20 Nov A patchwork career isn’t a bad thing
Julie Parker’s career has been a patchwork of different jobs and study opportunities, and that’s just the way she likes it.
“Rather than just pursuing a single career, I’ve focussed on pursuing things that I’m interested in at the time. That might not always look great to a recruiter, but on the flip side I think it reflects a lifelong love of learning,” Julie says.
When Julie attended a Mentor Walks event in Geelong last month, she believes it was somewhat fortuitous to be paired with Georgie Knight, a General Manager at GenU – an organisation that supports people with disabilities, the ageing and those experiencing disadvantage – because just that morning she had been thinking about the many women facing poverty.
“I have concerns about the number of women who are facing poverty or might have nowhere to live in the next 10-15 years. For example, if a woman who has spent a lot of her time caring for her family suddenly goes through a divorce, well, she might be left with the house but if she hasn’t got a career to fall back on, and a lack of superannuation funds, how’s that woman going to afford to pay for that house, or sustain herself on a pension after retirement?”
“That’s real. It’s happening. I decided it wasn’t going to happen to me.”
“When I turned 40, I decided to make a switch in my career. Basically, because I wanted to buy a house. I’d been having a great time, but I quickly realised I needed money and security. I had to find work that was less about paying for my art career and instead look for work that was going to sustain me.”
Finding the right path for you
Julie realised that even though she hadn’t taken a traditional pathway, she did have a lot to offer an employer. For starters, she’s acquired valuable skills through her creative practice as an artist, and she’s also spent 11 years running her own business – she knows how to get things done.
“I’ve built up this wealth of skills that were really useful in the workplace. I realised it was a case of me convincing people that I could do whatever they needed. They just had to ask me and trust me.”
Now that she’d realised what she had to offer, she came to Mentor Walks with a question that’s often on many women’s lips: How do I ask for more money or to be paid for what I’m worth?
“Georgie gave me some great advice and I’ve been leveraging that since. She said I needed to be a little more strategic and to remember that sometimes these things are a long game. Her advice really resonated with me and helped me to make some decisions that had been fermenting for some time.”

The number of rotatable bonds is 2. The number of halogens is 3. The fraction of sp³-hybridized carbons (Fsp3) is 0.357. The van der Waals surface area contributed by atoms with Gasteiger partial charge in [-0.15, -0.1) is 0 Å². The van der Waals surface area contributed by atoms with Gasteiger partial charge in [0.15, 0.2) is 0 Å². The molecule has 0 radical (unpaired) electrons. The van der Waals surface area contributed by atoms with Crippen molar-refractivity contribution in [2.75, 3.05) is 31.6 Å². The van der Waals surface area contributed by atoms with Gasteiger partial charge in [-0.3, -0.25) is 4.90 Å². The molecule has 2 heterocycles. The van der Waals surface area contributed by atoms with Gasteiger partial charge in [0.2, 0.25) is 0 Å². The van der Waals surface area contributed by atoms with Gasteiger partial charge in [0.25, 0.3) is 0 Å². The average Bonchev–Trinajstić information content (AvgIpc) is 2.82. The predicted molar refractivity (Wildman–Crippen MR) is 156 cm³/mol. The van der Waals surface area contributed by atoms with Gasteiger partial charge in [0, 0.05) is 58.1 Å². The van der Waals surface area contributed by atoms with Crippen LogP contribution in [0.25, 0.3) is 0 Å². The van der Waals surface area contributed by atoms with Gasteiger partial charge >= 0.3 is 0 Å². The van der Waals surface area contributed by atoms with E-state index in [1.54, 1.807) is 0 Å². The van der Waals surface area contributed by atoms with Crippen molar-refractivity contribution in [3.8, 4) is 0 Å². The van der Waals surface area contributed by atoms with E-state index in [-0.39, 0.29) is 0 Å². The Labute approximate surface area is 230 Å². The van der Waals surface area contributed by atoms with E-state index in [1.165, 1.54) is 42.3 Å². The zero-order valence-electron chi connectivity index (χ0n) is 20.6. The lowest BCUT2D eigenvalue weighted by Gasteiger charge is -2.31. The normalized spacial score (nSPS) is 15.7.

During the time of Julie’s walk, she had a couple of employment options on the table; a six month contract in a creative, strategic role with the possibility of it turning into a permanent position, and a secure role doing something that she’s done before, but felt it may not have been as challenging or interesting.
In the end, she decided to go with the position that provided her with challenge. She was realistic about having to find a job that paid her mortgage, but the inner artist in her also encouraged her to find a job that would feed her soul.
“I felt more confident to make this decision after talking to Georgie that morning. I remember sitting on the rock at the foreshore in Geelong. The sun had come out – it was bitterly cold – and Georgie told me all about her experiences. She made it very real and warm; her path hasn’t been smooth either. It helped me realise that a career journey can be indirect for many.”
Mentoring for women doesn’t always happen in the workplace, says Julie. “I’ve seen good women leave workplaces because they’re not getting the support they need. Women need the help of other women.”
Since her walk, Julie says she has a better sense of self worth, which is something she’s previously struggled with.
“I’ve often thought, well I don’t have years and years of experience in such and such, so I might not be as good. But, as I said before, I’m just realising now that it’s really valuable to employers to be able to draw from a lot of different resources – my studies, my art practice, my business and now my corporate experience.”
Julie loves to connect people with one another. She’s a mentor herself, and often supports other creative types through their career journey.
“The glass ceiling is still there. We’re trying, but there’s still a long, long way to go. I’m trying to make that change happen by supporting the younger women that I work with. I need to be mentored so I can help other women. It’s all about paying it forward.”